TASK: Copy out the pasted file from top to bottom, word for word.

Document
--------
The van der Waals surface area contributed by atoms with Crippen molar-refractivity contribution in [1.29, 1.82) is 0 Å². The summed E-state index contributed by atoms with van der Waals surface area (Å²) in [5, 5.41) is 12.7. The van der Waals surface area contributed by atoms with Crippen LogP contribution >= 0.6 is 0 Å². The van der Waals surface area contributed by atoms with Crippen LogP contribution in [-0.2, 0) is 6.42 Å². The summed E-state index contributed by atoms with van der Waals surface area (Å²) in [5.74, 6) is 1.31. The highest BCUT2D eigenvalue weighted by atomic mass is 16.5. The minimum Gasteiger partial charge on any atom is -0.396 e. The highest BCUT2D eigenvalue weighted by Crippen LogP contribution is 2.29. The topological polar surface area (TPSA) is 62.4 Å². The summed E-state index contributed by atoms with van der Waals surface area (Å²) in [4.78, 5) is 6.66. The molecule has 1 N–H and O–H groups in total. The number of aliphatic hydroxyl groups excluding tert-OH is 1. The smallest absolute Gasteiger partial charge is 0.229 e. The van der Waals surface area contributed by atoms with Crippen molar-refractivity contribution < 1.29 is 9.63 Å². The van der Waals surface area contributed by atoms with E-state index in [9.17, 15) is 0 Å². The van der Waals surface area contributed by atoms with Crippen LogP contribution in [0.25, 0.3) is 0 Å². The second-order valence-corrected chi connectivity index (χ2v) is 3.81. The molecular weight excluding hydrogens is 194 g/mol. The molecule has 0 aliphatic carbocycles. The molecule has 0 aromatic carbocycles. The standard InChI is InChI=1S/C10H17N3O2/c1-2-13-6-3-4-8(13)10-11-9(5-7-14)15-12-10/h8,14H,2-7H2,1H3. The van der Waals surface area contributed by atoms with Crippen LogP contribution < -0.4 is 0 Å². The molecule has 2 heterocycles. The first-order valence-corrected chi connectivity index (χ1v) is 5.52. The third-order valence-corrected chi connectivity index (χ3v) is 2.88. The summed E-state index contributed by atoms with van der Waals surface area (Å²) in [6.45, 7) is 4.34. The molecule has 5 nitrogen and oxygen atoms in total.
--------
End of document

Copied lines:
The van der Waals surface area contributed by atoms with Crippen molar-refractivity contribution in [1.29, 1.82) is 0 Å². The summed E-state index contributed by atoms with van der Waals surface area (Å²) in [5, 5.41) is 12.7. The van der Waals surface area contributed by atoms with Crippen LogP contribution >= 0.6 is 0 Å². The van der Waals surface area contributed by atoms with Crippen LogP contribution in [-0.2, 0) is 6.42 Å². The summed E-state index contributed by atoms with van der Waals surface area (Å²) in [5.74, 6) is 1.31. The highest BCUT2D eigenvalue weighted by atomic mass is 16.5. The minimum Gasteiger partial charge on any atom is -0.396 e. The highest BCUT2D eigenvalue weighted by Crippen LogP contribution is 2.29. The topological polar surface area (TPSA) is 62.4 Å². The summed E-state index contributed by atoms with van der Waals surface area (Å²) in [4.78, 5) is 6.66. The molecule has 1 N–H and O–H groups in total. The number of aliphatic hydroxyl groups excluding tert-OH is 1. The smallest absolute Gasteiger partial charge is 0.229 e. The van der Waals surface area contributed by atoms with Crippen molar-refractivity contribution < 1.29 is 9.63 Å². The van der Waals surface area contributed by atoms with E-state index in [9.17, 15) is 0 Å². The van der Waals surface area contributed by atoms with Crippen LogP contribution in [0.25, 0.3) is 0 Å². The second-order valence-corrected chi connectivity index (χ2v) is 3.81. The molecular weight excluding hydrogens is 194 g/mol. The molecule has 0 aliphatic carbocycles. The molecule has 0 aromatic carbocycles. The standard InChI is InChI=1S/C10H17N3O2/c1-2-13-6-3-4-8(13)10-11-9(5-7-14)15-12-10/h8,14H,2-7H2,1H3. The van der Waals surface area contributed by atoms with Crippen LogP contribution < -0.4 is 0 Å². The molecule has 2 heterocycles. The first-order valence-corrected chi connectivity index (χ1v) is 5.52. The third-order valence-corrected chi connectivity index (χ3v) is 2.88. The summed E-state index contributed by atoms with van der Waals surface area (Å²) in [6.45, 7) is 4.34. The molecule has 5 nitrogen and oxygen atoms in total.